[67,68] There have been a number of comparisons between Wittgenstein and Immanuel Kant. Structurally, the Tractatus conforms to the noumenal/phenomenal duality posed by Kant in his first critique. But I have argued that the differences between Kant and Wittgenstein are far more significant than the similarities. Still they lived lives that were neat and orderly. The stories about Kant's keeping to a daily schedule are legendary. Wittgenstein's rooms at Whewell Court were remembered by students for their spare furnishings and cleanliness. Orderly lives apparently left room for disorderly, revolutionary thinking.

After a series of remarks on the irreducibility, contingency, and conventionality of language that add up to a disorderly view of how language-games hang together, Wittgenstein offers an organizational concept: family resemblances. As Wittgenstein puts it "'games' form a family." Language-games cluster around these resemblances. But we ought not fix on these resemblances; such focus leads to generalizations that require the rhetoric of an underlying foundation of common logic for support. Wittgenstein merely grants that there are family resemblances evoked by points of overlap and criss-crossing between language-games.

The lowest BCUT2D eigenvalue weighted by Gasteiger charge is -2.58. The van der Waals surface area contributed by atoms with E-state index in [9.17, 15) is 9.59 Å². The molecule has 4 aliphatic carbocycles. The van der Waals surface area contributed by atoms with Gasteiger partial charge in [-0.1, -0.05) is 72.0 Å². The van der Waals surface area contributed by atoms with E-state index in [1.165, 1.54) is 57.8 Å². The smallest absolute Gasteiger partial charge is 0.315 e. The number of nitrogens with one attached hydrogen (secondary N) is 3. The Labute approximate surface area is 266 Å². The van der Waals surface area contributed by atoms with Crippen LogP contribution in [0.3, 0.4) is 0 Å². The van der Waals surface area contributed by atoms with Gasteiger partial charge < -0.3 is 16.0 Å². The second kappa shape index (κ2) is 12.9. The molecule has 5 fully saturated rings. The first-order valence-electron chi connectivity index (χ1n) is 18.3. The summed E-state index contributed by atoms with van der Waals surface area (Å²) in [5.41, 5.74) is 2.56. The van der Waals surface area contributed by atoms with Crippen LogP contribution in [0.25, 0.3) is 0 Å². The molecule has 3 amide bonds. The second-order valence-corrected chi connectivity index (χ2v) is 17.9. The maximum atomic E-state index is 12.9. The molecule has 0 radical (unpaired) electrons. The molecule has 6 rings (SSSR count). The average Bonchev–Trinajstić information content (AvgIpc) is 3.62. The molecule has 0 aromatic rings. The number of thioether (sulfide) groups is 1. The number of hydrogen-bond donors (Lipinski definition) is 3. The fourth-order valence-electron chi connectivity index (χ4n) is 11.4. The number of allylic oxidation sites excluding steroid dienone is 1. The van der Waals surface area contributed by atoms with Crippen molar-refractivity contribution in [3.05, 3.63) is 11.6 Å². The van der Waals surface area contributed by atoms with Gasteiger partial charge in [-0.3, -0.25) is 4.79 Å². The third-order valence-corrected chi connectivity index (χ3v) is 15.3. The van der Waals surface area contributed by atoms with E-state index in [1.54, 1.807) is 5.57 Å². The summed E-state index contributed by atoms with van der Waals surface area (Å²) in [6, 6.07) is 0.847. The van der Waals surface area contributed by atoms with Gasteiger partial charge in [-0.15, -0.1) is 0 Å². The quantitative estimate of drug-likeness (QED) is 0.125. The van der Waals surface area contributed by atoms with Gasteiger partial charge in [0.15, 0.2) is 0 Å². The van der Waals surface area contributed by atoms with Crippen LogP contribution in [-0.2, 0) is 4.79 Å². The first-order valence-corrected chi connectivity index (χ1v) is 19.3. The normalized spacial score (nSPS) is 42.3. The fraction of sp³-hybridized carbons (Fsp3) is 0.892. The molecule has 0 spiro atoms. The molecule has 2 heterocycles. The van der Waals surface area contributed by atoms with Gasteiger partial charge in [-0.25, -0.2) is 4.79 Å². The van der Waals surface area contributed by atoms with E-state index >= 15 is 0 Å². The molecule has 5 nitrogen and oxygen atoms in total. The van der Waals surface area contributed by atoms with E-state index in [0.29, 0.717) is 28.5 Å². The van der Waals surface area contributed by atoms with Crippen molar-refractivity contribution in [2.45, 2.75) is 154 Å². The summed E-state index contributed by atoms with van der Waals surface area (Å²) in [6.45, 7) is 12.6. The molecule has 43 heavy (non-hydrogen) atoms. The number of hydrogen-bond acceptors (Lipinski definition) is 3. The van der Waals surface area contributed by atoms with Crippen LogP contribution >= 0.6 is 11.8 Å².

Remark 68 moves us again away from notions of uniformity and parameters in and between games. Wittgenstein investigates how we use the word "game." Our perspective is one of players within a game. The view from this playing field does not include boundaries. Boundaries can be drawn, but the perspective that leads to the drawing of boundaries is different from that of the player. Umpires or referees worry about boundaries; players play. But even this distinction in perspectives within the playing field does not hold generally. Everywhere in the game are "unregulated" or unboundable areas. The game of tennis, for example, "is not everywhere circumscribed by rules; but no more are there any rules for how high one throws the ball in tennis, or how hard; yet tennis is a game for all that and has rules too."

I think about the skill of the player in terms of playing with the rules. In ice hockey there are rules against elbowing, spearing, slashing, high sticking, and so on. However, great hockey players have always known that these rules apply only to those stupid enough to get caught. There is an art to breaking the rules that is very much part of the game.


Post a Comment

<< Home